The next major station going west was Dronachellam, more recently called Dhone - one of the few Indian Railways stations to have had its official name shortened over the past few decades. The gradients were generally against us, but none was at all steep. The line dodged scattered hills and crossed patches of grey sedimentary rocks which could be quarried and split down to a thickness of two to three centimetres - not exactly slate, but in demand for built-in shelves. At several of the sidings self-described stone polishing works had produced stacks of slabs to await loading until the railway could produce the necessary wagons. The works were rather primitive and produced much grey dust but were bringing prosperity to their villages, resulting in the construction of new houses and temples.

At Dronachellam we waited at the home signal while a steam-hauled passenger train left for Kurnool - so much for connections. Our train was running three hours late and the sun had set so we continued to Guntakal in darkness. I missed the connection to Bangalore but no problem, there was a convenient lodge just up the hill from the station.

And now to the third trip, on 31 January 2023. I had stayed on for a couple of days after the Vijayawada Convention in order to ride MEMUs to Machilipatnam and Narasapur and now wanted to ride the new line from Nandyal to Kadapa, necessitating a connecting trip from Vijayawada through Guntur to Nandyal. In the 42 years since my second trip the line west from Guntur had been converted to broad gauge, electrified and partially duplicated. The trains had been speeded up, including the provision of express services - real expresses, not the up-labelling of stopping-all-stations trains as a dodge to raise fares. Not being equipped with an India-valid mobile phone, nor with the know-how to work the remote booking system, in the mid-morning I found a current booking window in one of Vijayawada's two booking halls and bought a second-class unreserved express ticket to Nandyal. Noting that the express from Hubballi would soon be arriving on platform 8 I made my way thence on the hunch that the arriving rake would form No 17330 Vijayawada-Hubballi Express. On arrival, the rake comprised SL cars with a couple of GS cars at each end. As expected, the GS cars attracted boarding passengers as soon as they had been vacated by arriving passengers. By departure time, 1350, our GS car had a seated load, plus young men on the luggage racks and standing in the doorways.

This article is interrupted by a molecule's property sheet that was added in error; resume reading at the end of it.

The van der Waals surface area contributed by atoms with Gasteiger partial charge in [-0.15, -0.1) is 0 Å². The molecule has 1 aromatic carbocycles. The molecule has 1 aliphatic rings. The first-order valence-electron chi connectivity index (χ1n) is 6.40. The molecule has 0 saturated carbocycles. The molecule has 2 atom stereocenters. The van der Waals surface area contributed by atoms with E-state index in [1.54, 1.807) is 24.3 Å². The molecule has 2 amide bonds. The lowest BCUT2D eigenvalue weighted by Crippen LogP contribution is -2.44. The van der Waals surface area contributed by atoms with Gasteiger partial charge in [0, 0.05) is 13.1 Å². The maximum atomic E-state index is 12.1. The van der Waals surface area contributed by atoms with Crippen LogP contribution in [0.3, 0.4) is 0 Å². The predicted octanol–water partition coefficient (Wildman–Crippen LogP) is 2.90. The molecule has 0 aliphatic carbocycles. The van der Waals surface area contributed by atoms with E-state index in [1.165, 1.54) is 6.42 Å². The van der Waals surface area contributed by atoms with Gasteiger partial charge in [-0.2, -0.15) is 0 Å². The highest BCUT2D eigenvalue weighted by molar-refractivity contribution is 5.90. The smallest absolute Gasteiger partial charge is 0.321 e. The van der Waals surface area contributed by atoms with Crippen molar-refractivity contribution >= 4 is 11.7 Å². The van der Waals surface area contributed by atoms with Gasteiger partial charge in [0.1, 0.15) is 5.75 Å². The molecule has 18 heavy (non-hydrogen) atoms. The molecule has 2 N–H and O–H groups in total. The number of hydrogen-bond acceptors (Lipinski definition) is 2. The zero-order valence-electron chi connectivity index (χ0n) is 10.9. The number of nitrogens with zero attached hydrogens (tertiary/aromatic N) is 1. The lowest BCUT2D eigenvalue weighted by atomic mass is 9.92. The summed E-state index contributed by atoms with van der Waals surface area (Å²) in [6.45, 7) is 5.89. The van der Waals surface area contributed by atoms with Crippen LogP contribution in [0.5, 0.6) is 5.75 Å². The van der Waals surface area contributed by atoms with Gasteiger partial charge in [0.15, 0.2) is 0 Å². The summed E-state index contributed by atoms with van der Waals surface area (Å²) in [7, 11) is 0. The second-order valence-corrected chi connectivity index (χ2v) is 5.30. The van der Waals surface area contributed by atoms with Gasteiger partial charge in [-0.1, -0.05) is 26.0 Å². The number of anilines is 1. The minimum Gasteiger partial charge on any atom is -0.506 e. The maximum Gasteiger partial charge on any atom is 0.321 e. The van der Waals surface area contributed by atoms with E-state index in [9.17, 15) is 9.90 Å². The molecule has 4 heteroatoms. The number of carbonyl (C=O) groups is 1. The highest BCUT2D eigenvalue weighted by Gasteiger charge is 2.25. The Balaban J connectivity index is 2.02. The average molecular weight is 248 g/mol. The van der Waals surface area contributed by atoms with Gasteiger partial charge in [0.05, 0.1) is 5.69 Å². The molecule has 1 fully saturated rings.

The Krishna River bridge just south of Vijayawada is a bottleneck on the East Coast main line and we therefore responded promptly to the colour-light signal at the end of the platform when it indicated that our time-slot for the bridge was open. Once over the river and its offshoot irrigation canals, we picked our way through Krishna Canal Junction to diverge from the main line and head south-west to Guntur. The hill which constricted the Krishna and made it bridgeable had several little brothers, but the country was generally flat and in a messy process of conversion from rural to urban - the new capital of Andhra Pradesh was not far away to our right, not that the railway took any notice. Rows of old palmyras bordered fields of cholam and cotton, mixed up with rows of walk-up flats and overlooked by blocks of high-rise flats. Odd plots of land awaiting urbanisation had reverted to acacia scrub.

Not surprisingly, Guntur station has been completely rebuilt when its metre-gauge tracks were replaced by broad. It now had long island platforms. Spinning fans dangled from solidly-built platform awnings. We came in on a platform thronged with intending passengers and soon all the seating and floor space in my carriage was taken. A young woman with baby curled up at my feet with another sitting beside her with her toddler. My seat was on the left, platform side of train and fortunately for me, a biriyani man set up his stall near my open window - I did not have to leave my seat to buy refreshments. Thanks to the crowd, I no longer had much view to the right.